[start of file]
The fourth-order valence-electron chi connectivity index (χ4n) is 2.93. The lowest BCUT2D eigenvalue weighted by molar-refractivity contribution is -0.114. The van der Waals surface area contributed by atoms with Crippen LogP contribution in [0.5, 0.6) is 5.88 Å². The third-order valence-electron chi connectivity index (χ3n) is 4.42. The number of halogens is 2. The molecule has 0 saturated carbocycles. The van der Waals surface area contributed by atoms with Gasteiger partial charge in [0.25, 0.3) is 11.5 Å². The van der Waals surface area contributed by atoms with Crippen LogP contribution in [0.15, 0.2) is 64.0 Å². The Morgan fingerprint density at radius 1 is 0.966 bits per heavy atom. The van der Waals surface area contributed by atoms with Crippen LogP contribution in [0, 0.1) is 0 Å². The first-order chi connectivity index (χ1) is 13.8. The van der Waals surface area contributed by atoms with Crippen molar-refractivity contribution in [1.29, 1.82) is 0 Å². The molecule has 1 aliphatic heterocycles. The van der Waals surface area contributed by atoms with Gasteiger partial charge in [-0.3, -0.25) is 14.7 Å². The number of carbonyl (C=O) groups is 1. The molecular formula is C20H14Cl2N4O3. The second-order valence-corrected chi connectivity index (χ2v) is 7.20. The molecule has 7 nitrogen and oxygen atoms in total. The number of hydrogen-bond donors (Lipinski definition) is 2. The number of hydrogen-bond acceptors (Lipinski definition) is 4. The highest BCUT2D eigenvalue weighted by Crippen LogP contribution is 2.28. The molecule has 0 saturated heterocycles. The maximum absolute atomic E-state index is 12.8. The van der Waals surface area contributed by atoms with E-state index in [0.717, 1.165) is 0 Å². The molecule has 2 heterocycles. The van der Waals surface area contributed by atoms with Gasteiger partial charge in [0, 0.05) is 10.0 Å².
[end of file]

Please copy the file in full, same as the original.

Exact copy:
The fourth-order valence-electron chi connectivity index (χ4n) is 2.93. The lowest BCUT2D eigenvalue weighted by molar-refractivity contribution is -0.114. The van der Waals surface area contributed by atoms with Crippen LogP contribution in [0.5, 0.6) is 5.88 Å². The third-order valence-electron chi connectivity index (χ3n) is 4.42. The number of halogens is 2. The molecule has 0 saturated carbocycles. The van der Waals surface area contributed by atoms with Gasteiger partial charge in [0.25, 0.3) is 11.5 Å². The van der Waals surface area contributed by atoms with Crippen LogP contribution in [0.15, 0.2) is 64.0 Å². The Morgan fingerprint density at radius 1 is 0.966 bits per heavy atom. The van der Waals surface area contributed by atoms with Crippen LogP contribution in [0, 0.1) is 0 Å². The first-order chi connectivity index (χ1) is 13.8. The van der Waals surface area contributed by atoms with Crippen molar-refractivity contribution in [1.29, 1.82) is 0 Å². The molecule has 1 aliphatic heterocycles. The van der Waals surface area contributed by atoms with Gasteiger partial charge in [-0.3, -0.25) is 14.7 Å². The number of carbonyl (C=O) groups is 1. The molecular formula is C20H14Cl2N4O3. The second-order valence-corrected chi connectivity index (χ2v) is 7.20. The molecule has 7 nitrogen and oxygen atoms in total. The number of hydrogen-bond donors (Lipinski definition) is 2. The number of hydrogen-bond acceptors (Lipinski definition) is 4. The highest BCUT2D eigenvalue weighted by Crippen LogP contribution is 2.28. The molecule has 0 saturated heterocycles. The maximum absolute atomic E-state index is 12.8. The van der Waals surface area contributed by atoms with E-state index in [0.717, 1.165) is 0 Å². The molecule has 2 heterocycles. The van der Waals surface area contributed by atoms with Gasteiger partial charge in [0, 0.05) is 10.0 Å².